Photo by Old Shoe Woman/Flickr (Creative Commons)
Yesterday, NPR's All Things Considered examined the looming crisis in the Vidalia onion industry in Georgia, where growers of the prized sweet onions could be left without sufficient workers because of a new anti-illegal immigration law that tightens regulations for hiring labor.
The story didn't mention the political firestorm that ensued more than a dozen years ago, when immigration agents famously targeted Georgia's Vidalia onion growers. That story in the end illustrated how difficult it is for agriculture to subsist without cheap unauthorized labor - and how economics can trump the political will to enforce immigration laws when push comes to shove.
Photo by 888bailbonds/Flickr (Creative Commons)
A Los Angeles County prisoner bus, June 2009. The county extended its participation in the federal 287(g) program in October.
Among other things, the report echoes some of the already existing complaints about federal-local immigration enforcement in that there is not as much of an emphasis on finding and deporting immigrants with serious criminal records as promised by the Obama administration.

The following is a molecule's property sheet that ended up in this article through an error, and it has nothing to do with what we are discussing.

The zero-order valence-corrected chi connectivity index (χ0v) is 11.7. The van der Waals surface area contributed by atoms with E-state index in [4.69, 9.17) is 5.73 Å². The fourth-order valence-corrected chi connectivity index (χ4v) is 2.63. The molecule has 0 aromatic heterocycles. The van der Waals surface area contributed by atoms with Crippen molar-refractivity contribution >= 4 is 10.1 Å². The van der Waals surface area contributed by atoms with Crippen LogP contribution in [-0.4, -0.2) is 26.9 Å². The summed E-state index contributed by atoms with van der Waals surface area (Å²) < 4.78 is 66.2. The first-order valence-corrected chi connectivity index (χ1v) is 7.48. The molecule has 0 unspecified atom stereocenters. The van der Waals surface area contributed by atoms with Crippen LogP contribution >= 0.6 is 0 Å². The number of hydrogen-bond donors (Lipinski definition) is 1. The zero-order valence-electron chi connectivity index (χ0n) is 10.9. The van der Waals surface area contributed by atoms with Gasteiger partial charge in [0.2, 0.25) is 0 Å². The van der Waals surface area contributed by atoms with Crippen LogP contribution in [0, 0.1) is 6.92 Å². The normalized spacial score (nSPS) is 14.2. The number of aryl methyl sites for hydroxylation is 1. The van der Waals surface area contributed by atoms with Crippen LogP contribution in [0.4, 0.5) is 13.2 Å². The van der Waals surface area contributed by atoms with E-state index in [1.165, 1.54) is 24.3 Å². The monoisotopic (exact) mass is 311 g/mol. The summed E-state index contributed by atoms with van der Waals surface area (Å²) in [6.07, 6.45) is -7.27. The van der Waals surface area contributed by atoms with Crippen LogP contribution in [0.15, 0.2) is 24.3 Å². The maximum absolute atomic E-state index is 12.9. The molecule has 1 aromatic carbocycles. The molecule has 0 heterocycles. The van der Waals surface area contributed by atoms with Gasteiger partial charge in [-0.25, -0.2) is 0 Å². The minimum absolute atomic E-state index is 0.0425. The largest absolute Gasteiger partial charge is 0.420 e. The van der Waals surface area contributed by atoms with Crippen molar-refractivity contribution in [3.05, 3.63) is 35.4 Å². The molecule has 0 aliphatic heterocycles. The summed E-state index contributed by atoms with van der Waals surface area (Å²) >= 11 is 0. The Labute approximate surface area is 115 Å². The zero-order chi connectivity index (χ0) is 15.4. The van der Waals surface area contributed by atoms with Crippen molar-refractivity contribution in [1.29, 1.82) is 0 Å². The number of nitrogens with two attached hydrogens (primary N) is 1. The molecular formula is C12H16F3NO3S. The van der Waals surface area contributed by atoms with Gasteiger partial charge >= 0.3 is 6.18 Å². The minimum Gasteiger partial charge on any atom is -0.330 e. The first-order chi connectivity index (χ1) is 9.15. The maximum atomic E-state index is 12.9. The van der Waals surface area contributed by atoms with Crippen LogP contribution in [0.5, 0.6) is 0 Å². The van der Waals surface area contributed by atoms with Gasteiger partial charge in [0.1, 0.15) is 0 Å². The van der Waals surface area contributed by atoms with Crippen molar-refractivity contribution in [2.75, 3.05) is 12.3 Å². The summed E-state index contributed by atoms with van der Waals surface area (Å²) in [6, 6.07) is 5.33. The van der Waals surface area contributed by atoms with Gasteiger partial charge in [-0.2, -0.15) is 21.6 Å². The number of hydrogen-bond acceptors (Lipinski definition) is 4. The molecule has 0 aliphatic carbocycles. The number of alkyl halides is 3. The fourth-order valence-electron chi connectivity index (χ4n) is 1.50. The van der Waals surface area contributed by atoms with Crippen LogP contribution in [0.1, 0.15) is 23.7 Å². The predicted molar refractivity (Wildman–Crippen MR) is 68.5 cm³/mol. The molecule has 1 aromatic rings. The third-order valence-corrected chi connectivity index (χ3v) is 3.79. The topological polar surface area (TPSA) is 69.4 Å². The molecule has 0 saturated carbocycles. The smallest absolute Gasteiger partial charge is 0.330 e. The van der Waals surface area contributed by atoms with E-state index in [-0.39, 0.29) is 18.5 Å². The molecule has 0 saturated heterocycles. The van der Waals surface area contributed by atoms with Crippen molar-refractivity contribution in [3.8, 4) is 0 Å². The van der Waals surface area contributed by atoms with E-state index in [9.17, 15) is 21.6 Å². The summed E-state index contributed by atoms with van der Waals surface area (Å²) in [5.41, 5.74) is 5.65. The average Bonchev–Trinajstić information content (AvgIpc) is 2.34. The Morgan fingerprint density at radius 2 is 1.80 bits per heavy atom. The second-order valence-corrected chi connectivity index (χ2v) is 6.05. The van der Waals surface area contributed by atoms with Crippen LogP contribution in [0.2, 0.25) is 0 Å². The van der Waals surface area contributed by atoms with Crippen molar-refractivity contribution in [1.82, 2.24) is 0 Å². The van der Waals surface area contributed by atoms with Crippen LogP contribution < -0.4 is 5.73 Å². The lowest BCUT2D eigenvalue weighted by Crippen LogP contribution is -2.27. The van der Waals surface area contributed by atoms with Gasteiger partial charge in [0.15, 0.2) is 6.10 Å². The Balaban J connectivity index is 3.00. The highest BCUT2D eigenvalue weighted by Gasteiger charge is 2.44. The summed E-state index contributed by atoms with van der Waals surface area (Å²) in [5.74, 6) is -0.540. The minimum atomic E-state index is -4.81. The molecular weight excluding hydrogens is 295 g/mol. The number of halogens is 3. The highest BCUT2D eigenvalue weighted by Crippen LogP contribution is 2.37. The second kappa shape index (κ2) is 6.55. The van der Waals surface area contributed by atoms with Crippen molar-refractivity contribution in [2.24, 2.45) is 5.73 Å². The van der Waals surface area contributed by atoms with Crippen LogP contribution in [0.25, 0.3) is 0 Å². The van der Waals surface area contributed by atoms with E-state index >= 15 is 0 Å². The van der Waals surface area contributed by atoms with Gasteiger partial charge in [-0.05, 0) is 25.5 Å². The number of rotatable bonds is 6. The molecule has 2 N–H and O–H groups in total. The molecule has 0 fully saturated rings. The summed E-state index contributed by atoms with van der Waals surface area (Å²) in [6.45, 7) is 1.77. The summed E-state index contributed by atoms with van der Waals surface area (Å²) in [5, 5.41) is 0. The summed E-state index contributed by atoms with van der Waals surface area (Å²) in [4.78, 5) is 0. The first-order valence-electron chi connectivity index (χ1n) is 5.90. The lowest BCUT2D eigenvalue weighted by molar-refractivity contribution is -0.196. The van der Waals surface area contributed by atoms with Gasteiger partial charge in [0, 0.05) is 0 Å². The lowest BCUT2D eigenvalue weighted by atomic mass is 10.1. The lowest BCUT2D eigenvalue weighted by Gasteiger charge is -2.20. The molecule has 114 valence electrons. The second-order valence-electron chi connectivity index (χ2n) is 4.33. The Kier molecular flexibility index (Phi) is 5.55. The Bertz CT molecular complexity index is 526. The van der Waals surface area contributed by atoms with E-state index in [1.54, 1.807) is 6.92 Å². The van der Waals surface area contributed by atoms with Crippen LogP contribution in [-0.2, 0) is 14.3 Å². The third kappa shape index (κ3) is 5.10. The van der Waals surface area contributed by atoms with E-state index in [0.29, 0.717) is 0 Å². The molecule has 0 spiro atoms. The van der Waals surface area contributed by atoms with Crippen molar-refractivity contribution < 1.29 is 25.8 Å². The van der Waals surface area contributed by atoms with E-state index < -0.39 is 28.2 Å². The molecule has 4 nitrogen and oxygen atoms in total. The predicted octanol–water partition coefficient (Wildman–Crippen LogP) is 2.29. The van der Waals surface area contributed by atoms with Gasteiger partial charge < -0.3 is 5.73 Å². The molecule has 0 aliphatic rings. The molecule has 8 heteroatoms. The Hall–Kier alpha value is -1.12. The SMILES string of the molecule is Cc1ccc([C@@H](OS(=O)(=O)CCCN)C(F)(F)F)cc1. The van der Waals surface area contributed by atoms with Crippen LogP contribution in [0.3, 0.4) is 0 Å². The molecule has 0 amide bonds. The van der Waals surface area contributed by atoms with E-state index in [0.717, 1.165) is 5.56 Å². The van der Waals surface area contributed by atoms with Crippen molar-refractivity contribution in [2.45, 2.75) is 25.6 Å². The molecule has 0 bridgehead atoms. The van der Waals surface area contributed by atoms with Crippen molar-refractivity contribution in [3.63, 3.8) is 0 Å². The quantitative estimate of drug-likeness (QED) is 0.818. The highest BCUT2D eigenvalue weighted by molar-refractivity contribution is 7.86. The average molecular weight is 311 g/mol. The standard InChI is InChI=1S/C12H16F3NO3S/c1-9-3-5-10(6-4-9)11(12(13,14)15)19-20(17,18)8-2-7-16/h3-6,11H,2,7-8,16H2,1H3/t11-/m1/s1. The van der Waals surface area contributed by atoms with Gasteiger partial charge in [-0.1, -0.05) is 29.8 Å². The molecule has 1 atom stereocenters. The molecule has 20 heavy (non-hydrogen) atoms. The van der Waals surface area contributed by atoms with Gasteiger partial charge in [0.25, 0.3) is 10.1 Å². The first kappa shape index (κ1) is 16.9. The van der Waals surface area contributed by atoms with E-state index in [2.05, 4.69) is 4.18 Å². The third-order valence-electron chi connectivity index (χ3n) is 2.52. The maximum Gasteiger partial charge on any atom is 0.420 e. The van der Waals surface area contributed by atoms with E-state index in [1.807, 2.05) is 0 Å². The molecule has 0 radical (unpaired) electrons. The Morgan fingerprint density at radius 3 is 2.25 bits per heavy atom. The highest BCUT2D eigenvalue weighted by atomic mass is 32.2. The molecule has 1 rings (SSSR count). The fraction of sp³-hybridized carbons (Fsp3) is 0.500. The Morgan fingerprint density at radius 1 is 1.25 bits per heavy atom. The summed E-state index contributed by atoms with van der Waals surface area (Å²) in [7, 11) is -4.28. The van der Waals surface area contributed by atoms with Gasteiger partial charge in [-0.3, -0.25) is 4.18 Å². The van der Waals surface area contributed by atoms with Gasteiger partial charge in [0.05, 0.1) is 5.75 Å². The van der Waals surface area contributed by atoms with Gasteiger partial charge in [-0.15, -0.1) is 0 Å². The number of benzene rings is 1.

According to the analysis from the institute, a nonpartisan Washington, D.C. think tank whose senior staff includes former U.S. Immigration and Naturalization Service chief Doris Meissner, the 287(g) program as it's being implemented "is not targeted primarily at serious offenders," with only about half of 287(g) activity involving non-citizens (mostly undocumented immigrants, but also legal residents) arrested for misdemeanor or traffic offenses.